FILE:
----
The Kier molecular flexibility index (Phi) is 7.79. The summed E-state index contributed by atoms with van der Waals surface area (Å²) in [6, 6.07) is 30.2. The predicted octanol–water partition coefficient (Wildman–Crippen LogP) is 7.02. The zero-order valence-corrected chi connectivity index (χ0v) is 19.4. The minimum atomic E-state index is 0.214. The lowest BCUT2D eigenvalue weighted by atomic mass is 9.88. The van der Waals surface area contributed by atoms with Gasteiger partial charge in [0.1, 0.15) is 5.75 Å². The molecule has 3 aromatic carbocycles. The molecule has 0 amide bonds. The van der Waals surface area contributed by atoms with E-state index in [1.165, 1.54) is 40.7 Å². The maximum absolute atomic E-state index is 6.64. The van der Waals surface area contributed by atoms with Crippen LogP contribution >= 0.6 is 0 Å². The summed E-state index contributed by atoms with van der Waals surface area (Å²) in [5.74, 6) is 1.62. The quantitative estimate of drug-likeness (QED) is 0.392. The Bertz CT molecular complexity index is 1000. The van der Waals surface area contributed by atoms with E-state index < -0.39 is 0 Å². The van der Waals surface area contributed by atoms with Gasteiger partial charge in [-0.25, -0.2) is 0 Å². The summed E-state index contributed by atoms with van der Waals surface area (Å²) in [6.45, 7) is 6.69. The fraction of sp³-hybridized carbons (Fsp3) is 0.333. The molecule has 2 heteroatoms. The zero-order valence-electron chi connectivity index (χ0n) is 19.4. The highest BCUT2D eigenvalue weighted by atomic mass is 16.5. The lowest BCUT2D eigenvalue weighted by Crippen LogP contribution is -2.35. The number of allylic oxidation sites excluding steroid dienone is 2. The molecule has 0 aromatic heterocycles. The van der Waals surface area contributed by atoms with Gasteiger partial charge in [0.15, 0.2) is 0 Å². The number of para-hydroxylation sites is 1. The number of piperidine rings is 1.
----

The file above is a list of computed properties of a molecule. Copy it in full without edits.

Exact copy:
The Kier molecular flexibility index (Phi) is 7.79. The summed E-state index contributed by atoms with van der Waals surface area (Å²) in [6, 6.07) is 30.2. The predicted octanol–water partition coefficient (Wildman–Crippen LogP) is 7.02. The zero-order valence-corrected chi connectivity index (χ0v) is 19.4. The minimum atomic E-state index is 0.214. The lowest BCUT2D eigenvalue weighted by atomic mass is 9.88. The van der Waals surface area contributed by atoms with Gasteiger partial charge in [0.1, 0.15) is 5.75 Å². The molecule has 3 aromatic carbocycles. The molecule has 0 amide bonds. The van der Waals surface area contributed by atoms with E-state index in [1.165, 1.54) is 40.7 Å². The maximum absolute atomic E-state index is 6.64. The van der Waals surface area contributed by atoms with Crippen LogP contribution >= 0.6 is 0 Å². The summed E-state index contributed by atoms with van der Waals surface area (Å²) in [5.74, 6) is 1.62. The quantitative estimate of drug-likeness (QED) is 0.392. The Bertz CT molecular complexity index is 1000. The van der Waals surface area contributed by atoms with E-state index < -0.39 is 0 Å². The van der Waals surface area contributed by atoms with Gasteiger partial charge in [-0.25, -0.2) is 0 Å². The summed E-state index contributed by atoms with van der Waals surface area (Å²) in [6.45, 7) is 6.69. The fraction of sp³-hybridized carbons (Fsp3) is 0.333. The molecule has 2 heteroatoms. The zero-order valence-electron chi connectivity index (χ0n) is 19.4. The highest BCUT2D eigenvalue weighted by atomic mass is 16.5. The lowest BCUT2D eigenvalue weighted by Crippen LogP contribution is -2.35. The number of allylic oxidation sites excluding steroid dienone is 2. The molecule has 0 aromatic heterocycles. The van der Waals surface area contributed by atoms with Gasteiger partial charge in [0.15, 0.2) is 0 Å². The number of para-hydroxylation sites is 1. The number of piperidine rings is 1.